'Everything!... Everything is fantastic.'
‘Everything!… Everything is fantastic.’

The man is, of course, impotent to say what exactly is so fantastic about everything, and so there is more than a little irony in this scene. Still, one gets the inescapable impression that it is also the director himself speaking to us, when the man finally turns towards the dentist and, incidentally, the screen, to say: “I think it is fantastic”.

What emerges then as a central theme is simply the joy of getting something important and transcending into focus, of momentarily catching what is infinite within the frame of a picture. A series of making-of videos of some of the scenes seems to confirm this reading. The videos show how intricately each shot is designed, from a home-made ‘rain machine’ producing just the right amount of water, to the direction into which a girl’s toes are facing. More importantly, the videos show the great amount of pleasure that Andersson visibly derives from meticulously arranging a shot, a pleasure which he is obviously very keen on sharing. For all his art house credentials, Andersson’s visual language is surprisingly accessible: turned heads in the middle of the screen attune us without effort to a flock of birds flying away. A lone festive decoration immediately makes clear that this is Christmas, but not so festive.

Besides showing you Andersson at work, the videos also make clear why the characters in the film look so out of place in their surroundings. This is most definitely on purpose, as the background is carefully designed to look nice, but not pretty. Sober, but not bleak. The upshot of this, is a kind of ‘view from nowhere’, a Platonic stage where Ideas can be contemplated. It is this feature that sets apart Andersson’s cinematography from Wes Anderson. The latter is also (in)famous for his extremely doctored shots, but in his films almost always for the purpose of making something adorable, or quirky. By contrast, Andersson (double s), because of his Platonism, can get away with showing even world-historical events, such as the moment that Adolf Hitler, in his bunker hearing the Russian bombs fall on Berlin, finally realises that he has been defeated.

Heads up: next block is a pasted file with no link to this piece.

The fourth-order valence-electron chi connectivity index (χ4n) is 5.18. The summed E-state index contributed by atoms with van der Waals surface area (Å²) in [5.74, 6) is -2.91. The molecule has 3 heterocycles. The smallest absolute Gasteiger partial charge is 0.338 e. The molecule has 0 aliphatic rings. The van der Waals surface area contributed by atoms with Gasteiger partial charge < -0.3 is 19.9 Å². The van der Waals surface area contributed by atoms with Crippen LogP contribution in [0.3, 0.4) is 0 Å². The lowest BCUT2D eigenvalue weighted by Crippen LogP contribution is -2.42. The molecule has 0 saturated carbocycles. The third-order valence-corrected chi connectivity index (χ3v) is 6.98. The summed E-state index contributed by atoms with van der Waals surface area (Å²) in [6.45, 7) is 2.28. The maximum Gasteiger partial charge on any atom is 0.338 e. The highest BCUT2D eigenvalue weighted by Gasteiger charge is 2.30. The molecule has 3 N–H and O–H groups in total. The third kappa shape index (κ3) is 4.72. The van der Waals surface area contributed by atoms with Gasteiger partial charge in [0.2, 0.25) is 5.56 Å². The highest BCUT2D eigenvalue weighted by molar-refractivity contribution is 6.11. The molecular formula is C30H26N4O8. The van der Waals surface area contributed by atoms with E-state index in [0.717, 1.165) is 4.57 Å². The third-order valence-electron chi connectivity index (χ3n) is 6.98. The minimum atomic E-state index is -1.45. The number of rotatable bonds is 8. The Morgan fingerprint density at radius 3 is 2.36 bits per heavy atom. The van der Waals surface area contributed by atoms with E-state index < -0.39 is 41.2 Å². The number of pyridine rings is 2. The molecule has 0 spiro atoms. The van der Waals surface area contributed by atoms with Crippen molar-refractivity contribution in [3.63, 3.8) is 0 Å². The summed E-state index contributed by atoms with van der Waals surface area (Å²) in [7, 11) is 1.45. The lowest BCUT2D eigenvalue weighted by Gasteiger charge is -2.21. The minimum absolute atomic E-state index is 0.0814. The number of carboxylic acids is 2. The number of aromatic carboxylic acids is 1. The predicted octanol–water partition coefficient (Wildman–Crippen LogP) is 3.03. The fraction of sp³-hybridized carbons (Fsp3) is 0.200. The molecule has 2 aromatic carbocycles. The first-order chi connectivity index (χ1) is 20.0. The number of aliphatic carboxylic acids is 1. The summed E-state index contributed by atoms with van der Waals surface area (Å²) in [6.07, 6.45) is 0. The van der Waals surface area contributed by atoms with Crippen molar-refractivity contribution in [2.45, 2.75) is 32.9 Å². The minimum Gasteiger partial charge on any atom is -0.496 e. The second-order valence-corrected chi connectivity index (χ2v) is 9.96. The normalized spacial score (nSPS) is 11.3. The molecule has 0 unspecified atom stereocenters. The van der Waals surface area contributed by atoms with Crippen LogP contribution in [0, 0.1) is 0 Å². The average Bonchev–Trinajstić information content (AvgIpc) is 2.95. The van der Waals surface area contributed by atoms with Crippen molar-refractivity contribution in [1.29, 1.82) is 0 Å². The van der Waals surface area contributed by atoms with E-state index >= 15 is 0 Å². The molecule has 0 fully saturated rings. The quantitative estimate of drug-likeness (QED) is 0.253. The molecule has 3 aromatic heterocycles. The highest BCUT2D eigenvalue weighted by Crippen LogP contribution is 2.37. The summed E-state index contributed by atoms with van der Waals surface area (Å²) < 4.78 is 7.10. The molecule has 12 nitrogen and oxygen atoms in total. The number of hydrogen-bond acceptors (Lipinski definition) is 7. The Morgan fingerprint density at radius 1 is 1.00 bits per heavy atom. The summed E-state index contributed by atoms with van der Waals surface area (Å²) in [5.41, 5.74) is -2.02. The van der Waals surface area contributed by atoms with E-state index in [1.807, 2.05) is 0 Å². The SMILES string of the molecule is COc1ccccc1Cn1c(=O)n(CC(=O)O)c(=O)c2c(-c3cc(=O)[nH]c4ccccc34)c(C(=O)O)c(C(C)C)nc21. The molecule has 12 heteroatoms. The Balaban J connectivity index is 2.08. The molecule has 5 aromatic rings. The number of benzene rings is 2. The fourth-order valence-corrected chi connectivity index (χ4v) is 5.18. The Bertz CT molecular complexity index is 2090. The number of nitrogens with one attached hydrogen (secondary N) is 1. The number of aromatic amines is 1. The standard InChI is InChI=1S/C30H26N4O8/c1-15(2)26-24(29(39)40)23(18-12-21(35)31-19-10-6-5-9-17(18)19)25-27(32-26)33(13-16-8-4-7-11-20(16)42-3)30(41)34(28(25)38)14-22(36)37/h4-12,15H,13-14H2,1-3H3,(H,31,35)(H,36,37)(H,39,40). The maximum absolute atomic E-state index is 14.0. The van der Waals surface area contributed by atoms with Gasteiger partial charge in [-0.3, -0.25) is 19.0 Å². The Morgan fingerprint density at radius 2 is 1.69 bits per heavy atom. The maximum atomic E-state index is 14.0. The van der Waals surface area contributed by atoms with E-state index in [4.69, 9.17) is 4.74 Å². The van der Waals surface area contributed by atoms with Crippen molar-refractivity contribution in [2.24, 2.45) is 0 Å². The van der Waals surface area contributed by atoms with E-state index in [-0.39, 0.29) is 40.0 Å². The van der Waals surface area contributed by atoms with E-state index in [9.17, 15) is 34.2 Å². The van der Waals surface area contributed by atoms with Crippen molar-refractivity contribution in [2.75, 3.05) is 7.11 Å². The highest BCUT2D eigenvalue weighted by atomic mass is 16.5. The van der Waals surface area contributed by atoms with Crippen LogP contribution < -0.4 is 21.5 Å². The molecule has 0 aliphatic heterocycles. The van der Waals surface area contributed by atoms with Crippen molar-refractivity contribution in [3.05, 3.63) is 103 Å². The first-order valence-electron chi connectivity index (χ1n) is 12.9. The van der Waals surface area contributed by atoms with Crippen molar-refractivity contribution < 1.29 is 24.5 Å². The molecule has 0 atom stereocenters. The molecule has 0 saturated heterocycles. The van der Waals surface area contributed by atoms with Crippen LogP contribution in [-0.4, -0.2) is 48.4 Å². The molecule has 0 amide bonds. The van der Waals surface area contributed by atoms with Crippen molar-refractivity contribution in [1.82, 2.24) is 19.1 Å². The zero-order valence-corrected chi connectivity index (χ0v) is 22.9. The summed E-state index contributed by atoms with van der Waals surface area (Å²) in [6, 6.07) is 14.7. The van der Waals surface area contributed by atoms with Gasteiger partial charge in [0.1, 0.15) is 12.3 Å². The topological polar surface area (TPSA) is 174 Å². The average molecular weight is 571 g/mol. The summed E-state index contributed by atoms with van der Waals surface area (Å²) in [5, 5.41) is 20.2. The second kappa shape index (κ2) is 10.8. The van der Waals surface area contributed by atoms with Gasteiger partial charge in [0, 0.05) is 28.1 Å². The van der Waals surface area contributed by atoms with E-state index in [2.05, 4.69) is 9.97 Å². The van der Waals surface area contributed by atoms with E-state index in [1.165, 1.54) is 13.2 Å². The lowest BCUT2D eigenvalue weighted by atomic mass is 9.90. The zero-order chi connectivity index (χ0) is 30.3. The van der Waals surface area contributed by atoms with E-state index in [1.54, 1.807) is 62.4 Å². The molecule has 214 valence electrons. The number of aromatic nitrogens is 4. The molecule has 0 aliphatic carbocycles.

What Andersson loses, or willingly forfeits, is a narrative and, by extension, politics. Since what interests Andersson is the humanity that lies behind a particular action, the events themselves remain rather simple, even banal. The film prohibits, then, judgement of any other than the most ethereal kind. A man hitting his wife multiple times because he suspects her of cheating, is merely an event for Andersson, an occasion for contemplating deeper the fragilities and cruelties of married life. But is it really just that? Of course, not every film needs to be political. But I cannot escape the notion that a film that is not merely about the abstract concept of endlessness but about the endlessness of us, cannot simply absolve itself of its responsibility to judge practically. To refuse to do so, is merely another way of accepting a limited, all-too finite view of the world.

Perhaps the shackles of finitude bind more strongly than Andersson realises. Nevertheless, the fragments of his attempt to escape them remain fascinating to say the least, or “fantastic” to use the film’s own words.